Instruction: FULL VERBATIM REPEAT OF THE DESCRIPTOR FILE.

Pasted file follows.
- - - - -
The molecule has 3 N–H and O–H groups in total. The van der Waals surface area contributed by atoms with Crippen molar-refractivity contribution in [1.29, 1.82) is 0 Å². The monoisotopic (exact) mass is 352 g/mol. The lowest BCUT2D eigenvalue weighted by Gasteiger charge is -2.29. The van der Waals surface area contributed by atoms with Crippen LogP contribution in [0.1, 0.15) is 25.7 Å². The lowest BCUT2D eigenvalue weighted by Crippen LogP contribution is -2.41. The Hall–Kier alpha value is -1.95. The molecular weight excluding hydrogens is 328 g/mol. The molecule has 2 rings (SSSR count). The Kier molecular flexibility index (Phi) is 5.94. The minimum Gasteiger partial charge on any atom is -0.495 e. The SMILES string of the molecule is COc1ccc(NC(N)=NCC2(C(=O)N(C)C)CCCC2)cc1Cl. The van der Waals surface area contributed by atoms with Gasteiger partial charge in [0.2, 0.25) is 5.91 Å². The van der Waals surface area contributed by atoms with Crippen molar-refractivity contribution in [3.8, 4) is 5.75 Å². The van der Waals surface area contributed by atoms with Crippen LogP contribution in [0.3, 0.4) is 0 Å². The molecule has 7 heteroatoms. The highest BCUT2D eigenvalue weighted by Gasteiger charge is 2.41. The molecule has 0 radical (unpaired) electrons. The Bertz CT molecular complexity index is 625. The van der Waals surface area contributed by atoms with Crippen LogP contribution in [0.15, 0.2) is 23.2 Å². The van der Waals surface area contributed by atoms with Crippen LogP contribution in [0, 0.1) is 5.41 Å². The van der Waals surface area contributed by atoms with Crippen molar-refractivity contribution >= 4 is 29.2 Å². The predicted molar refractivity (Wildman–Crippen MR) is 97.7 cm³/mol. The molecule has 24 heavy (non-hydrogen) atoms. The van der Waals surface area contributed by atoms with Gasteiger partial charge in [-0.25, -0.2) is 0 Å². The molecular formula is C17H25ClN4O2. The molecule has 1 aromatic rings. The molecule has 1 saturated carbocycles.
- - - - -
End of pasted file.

The molecule has 3 N–H and O–H groups in total. The van der Waals surface area contributed by atoms with Crippen molar-refractivity contribution in [1.29, 1.82) is 0 Å². The monoisotopic (exact) mass is 352 g/mol. The lowest BCUT2D eigenvalue weighted by Gasteiger charge is -2.29. The van der Waals surface area contributed by atoms with Crippen LogP contribution in [0.1, 0.15) is 25.7 Å². The lowest BCUT2D eigenvalue weighted by Crippen LogP contribution is -2.41. The Hall–Kier alpha value is -1.95. The molecular weight excluding hydrogens is 328 g/mol. The molecule has 2 rings (SSSR count). The Kier molecular flexibility index (Phi) is 5.94. The minimum Gasteiger partial charge on any atom is -0.495 e. The SMILES string of the molecule is COc1ccc(NC(N)=NCC2(C(=O)N(C)C)CCCC2)cc1Cl. The van der Waals surface area contributed by atoms with Gasteiger partial charge in [0.2, 0.25) is 5.91 Å². The van der Waals surface area contributed by atoms with Crippen molar-refractivity contribution in [3.8, 4) is 5.75 Å². The van der Waals surface area contributed by atoms with Crippen LogP contribution in [0.3, 0.4) is 0 Å². The molecule has 7 heteroatoms. The highest BCUT2D eigenvalue weighted by Gasteiger charge is 2.41. The molecule has 0 radical (unpaired) electrons. The Bertz CT molecular complexity index is 625. The van der Waals surface area contributed by atoms with Crippen LogP contribution in [0.15, 0.2) is 23.2 Å². The van der Waals surface area contributed by atoms with Crippen LogP contribution in [0, 0.1) is 5.41 Å². The van der Waals surface area contributed by atoms with Crippen molar-refractivity contribution >= 4 is 29.2 Å². The predicted molar refractivity (Wildman–Crippen MR) is 97.7 cm³/mol. The molecule has 24 heavy (non-hydrogen) atoms. The van der Waals surface area contributed by atoms with Gasteiger partial charge in [-0.25, -0.2) is 0 Å². The molecular formula is C17H25ClN4O2. The molecule has 1 aromatic rings. The molecule has 1 saturated carbocycles.